Duke-NUS Medical School

Related Infectious Diseases Articles:

Certain antidepressants could provide treatment for multiple infectious diseases
Some antidepressants could potentially be used to treat a wide range of diseases caused by bacteria living within cells, according to work by researchers in the Virginia Commonwealth University School of Medicine and collaborators at other institutions.
Opioid epidemic is increasing rates of some infectious diseases
The US faces a public health crisis as the opioid epidemic fuels growing rates of certain infectious diseases, including HIV/AIDS, hepatitis, heart infections, and skin and soft tissue infections.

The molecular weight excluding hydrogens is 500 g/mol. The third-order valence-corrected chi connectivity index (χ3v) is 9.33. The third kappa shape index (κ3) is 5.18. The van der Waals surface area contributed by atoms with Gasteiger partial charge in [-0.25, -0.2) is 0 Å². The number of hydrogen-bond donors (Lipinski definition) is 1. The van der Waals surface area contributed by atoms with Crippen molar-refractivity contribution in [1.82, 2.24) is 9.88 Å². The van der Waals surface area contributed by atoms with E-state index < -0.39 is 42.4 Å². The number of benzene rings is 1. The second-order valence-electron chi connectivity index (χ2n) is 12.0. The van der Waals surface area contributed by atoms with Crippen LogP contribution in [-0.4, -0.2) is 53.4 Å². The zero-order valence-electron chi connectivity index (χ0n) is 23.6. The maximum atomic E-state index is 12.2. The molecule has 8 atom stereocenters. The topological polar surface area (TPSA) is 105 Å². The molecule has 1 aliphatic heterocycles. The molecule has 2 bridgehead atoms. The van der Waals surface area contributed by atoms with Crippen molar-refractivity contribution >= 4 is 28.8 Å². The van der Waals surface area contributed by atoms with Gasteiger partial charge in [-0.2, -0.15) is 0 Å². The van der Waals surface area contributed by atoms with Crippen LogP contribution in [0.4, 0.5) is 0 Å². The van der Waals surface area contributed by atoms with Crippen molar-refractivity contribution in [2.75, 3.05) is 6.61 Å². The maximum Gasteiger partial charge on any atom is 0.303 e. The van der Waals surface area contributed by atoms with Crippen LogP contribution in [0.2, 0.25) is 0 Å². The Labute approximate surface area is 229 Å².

Infectious diseases could be diagnosed with smartphones in sub-Saharan Africa
A new Imperial-led review has outlined how health workers could use existing phones to predict and curb the spread of infectious diseases.
The Lancet Infectious Diseases: Experts warn of a surge in vector-borne diseases as humanitarian crisis in Venezuela worsens
The ongoing humanitarian crisis in Venezuela is accelerating the re-emergence of vector-borne diseases such as malaria, Chagas disease, dengue, and Zika virus, and threatens to jeopardize public health gains in the country over the past two decades, warn leading public health experts.
Glow-in-the-dark paper as a rapid test for infectious diseases